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The Science Behind Lasting Relationships

The Science Behind Lasting Relationships

Using science and research to back her up, acclaimed writer  Tara Parker-Pope dispels the popular mythology about the death of monogamy with her book, For Better.  Called “the most credible and interesting marital self-help book of all time” by Newsweek, Tara has managed to provide a clear and comprehensive context that proves that saving and improving your marriage/relationship is more than worth the effort. Her collected data demonstrates that couples who cultivate healthy relationships have more sex, more money, better over all health and live longer. Whether single or married, listen to this informative and inspiring conversation about the value of making love work.

Tara writes the “Well” blog for The New York Times, and is one of the newspaper’s most popular and most-emailed journalists.  She wrote for The Wall Street Journal before moving to the Times.  Her work is featured regularly on television and radio. She has appeared on Today, Good Morning America, CNN, Charlie Rose, and numerous National Public Radio shows.   She became interested in marriage research and hoped that For Better would “arm readers with the information they need to save a struggling relationship or strengthen a good one.” There is actually a science behind a good and lasting relationship and For Better offers the optimism and advice to care for our most significant relationships.

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Read more: Guidance, Inspiration, Love, Making Love Sustainable, Relationships, Sex, Spirit,

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Wendy Strgar

Wendy Strgar, founder and CEO of Good Clean Love, is a loveologist who writes and lectures on Making Love Sustainable, a green philosophy of relationships which teaches the importance of valuing the renewable resources of love, intimacy and family.  In her new book, Love that Works: A Guide to Enduring Intimacy,  she tackles the challenging issues of sustaining relationships and healthy intimacy with an authentic and disarming style and simple yet innovative adviceIt has been called "the essential guide for relationships."  The book is available on ebook.  Wendy has been married for 27 years to her husband, a psychiatrist, and lives with their four children ages 13- 22 in the beautiful Pacific Northwest.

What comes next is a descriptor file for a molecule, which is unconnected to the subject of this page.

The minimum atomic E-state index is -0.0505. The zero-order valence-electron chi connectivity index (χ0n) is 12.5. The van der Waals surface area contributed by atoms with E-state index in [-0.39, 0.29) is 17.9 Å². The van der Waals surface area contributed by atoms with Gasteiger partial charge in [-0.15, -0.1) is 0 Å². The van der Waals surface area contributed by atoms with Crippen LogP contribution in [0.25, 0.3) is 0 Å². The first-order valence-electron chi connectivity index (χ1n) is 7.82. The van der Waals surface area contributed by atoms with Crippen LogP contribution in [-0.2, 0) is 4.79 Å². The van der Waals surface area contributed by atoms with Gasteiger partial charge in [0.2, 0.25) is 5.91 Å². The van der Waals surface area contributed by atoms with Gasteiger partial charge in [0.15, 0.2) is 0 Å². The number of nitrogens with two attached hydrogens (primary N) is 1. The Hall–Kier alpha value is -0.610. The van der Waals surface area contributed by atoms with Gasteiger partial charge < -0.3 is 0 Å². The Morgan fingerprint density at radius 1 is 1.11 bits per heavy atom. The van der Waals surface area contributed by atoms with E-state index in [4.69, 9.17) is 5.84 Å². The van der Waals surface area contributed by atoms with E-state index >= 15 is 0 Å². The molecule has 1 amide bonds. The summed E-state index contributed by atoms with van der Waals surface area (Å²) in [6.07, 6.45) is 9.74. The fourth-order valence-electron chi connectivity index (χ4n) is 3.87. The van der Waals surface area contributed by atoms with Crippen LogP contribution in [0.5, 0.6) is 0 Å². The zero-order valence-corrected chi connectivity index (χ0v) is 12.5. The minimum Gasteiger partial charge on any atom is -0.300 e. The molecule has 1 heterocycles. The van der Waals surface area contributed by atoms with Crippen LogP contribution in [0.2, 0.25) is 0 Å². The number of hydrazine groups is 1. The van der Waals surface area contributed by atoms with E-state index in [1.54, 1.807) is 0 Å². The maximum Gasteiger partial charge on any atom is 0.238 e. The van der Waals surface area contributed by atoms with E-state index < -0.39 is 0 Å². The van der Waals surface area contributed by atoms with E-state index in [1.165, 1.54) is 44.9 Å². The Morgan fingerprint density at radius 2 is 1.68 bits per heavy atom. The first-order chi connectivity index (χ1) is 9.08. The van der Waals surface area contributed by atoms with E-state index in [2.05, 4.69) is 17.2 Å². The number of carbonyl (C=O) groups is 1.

42 comments

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5:34PM PDT on Jun 19, 2011

Okay.

1:01AM PDT on May 22, 2011

Well, I think in the past, when people decided to get married, they either chose people who were personally compatible and/or made the decision to actually work it out at all costs.

Not only were divorces looked down on, cheating was too.

The key is, to be friends with your partner. Love is like the moon, it waxes and wanes, and when the tide is out, it's that friendship bond that will carry you to the next one. You fell in love for a reason, and sometimes you need that romantic weekend out, or even a date with a dinner and movie...

I've been with mine for about 2.5 years... Even though we're newly weds, people still come up to us thinking we're "boyfriend/girlfriend". It's funny. I take it as a compliment. I guess our honeymoon will last at least 10 years.

1:38PM PDT on May 18, 2011

I've been married a long time and we do alot of things that we did when we dated-like"Going on dates, mini vacations, and picnics".Sometimes people ask us "Have you been dating long?, or "Are you on your honeymoon"? I seriously get a kick out of these questions.But seriously, I do thank GOD for giving me a good husband*

1:16PM PDT on May 18, 2011

Whatever the link has to offer, I can say from experience that making a relationship work is not an easy task, yet the rewards are invaluable. Too many couples have unrealistic expectations and give up too easily, letting their egos keep them from working through the problems and disappointments, riding out the storms, evolving and maturing. Serial monogamy, especially when children are involved, is usually a sad and sorry situation as people continue to make the same mistakes.

8:32AM PDT on May 17, 2011

OH NO the link is not functional, I guess I'll just have to file my divorce now

10:01PM PDT on May 16, 2011

cool thanks

8:07AM PDT on May 16, 2011

thanks

7:42AM PDT on May 16, 2011

There are many situations when one cannot maintain a marriage.

11:50PM PDT on May 15, 2011

This is the third interview posted by Wendy where the link does not work and says file not found. I've seen multiple others post to the same effect each time. Please fix this.

9:07PM PDT on May 15, 2011

I don't believe that married couples are any less happy, today, than in previous years.
In the past, divorce was not as easily obtained or accepted. People stayed together, without love and/or caring.

Women, mostly, stayed loyal, and said nothing, while many men had affairs.
Today, most of us believe, what's GOOD FOR THE GOOSE, IS GOOD FOR THE GANDER.

Generally speaking, if men were asked the question, "Which would you prefer, wives of today's thinking, or wives of yesteryear?", many would prefer the latter.
Guess what!!! Those days are gone.

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